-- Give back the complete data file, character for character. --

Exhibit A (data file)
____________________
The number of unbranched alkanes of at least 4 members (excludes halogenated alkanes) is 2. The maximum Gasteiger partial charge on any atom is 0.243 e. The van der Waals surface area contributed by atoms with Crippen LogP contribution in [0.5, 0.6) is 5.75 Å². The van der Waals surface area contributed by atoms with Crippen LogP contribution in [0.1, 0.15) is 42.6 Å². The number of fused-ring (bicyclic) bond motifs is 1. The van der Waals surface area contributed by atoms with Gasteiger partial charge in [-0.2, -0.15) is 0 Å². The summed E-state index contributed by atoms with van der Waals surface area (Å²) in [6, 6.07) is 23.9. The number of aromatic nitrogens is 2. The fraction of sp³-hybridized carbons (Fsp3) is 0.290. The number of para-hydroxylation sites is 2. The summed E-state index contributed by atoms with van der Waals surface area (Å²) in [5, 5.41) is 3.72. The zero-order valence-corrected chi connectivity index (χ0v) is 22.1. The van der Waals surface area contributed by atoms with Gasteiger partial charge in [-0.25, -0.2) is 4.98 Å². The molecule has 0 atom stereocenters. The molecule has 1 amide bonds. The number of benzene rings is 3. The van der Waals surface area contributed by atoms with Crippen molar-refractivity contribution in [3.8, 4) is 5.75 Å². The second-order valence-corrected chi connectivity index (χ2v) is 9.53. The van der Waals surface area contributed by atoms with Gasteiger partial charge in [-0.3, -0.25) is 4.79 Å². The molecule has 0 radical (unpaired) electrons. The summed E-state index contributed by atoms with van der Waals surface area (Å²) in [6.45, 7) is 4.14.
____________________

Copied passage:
The number of unbranched alkanes of at least 4 members (excludes halogenated alkanes) is 2. The maximum Gasteiger partial charge on any atom is 0.243 e. The van der Waals surface area contributed by atoms with Crippen LogP contribution in [0.5, 0.6) is 5.75 Å². The van der Waals surface area contributed by atoms with Crippen LogP contribution in [0.1, 0.15) is 42.6 Å². The number of fused-ring (bicyclic) bond motifs is 1. The van der Waals surface area contributed by atoms with Gasteiger partial charge in [-0.2, -0.15) is 0 Å². The summed E-state index contributed by atoms with van der Waals surface area (Å²) in [6, 6.07) is 23.9. The number of aromatic nitrogens is 2. The fraction of sp³-hybridized carbons (Fsp3) is 0.290. The number of para-hydroxylation sites is 2. The summed E-state index contributed by atoms with van der Waals surface area (Å²) in [5, 5.41) is 3.72. The zero-order valence-corrected chi connectivity index (χ0v) is 22.1. The van der Waals surface area contributed by atoms with Gasteiger partial charge in [-0.25, -0.2) is 4.98 Å². The molecule has 0 atom stereocenters. The molecule has 1 amide bonds. The number of benzene rings is 3. The van der Waals surface area contributed by atoms with Crippen molar-refractivity contribution in [3.8, 4) is 5.75 Å². The second-order valence-corrected chi connectivity index (χ2v) is 9.53. The van der Waals surface area contributed by atoms with Gasteiger partial charge in [-0.3, -0.25) is 4.79 Å². The molecule has 0 radical (unpaired) electrons. The summed E-state index contributed by atoms with van der Waals surface area (Å²) in [6.45, 7) is 4.14.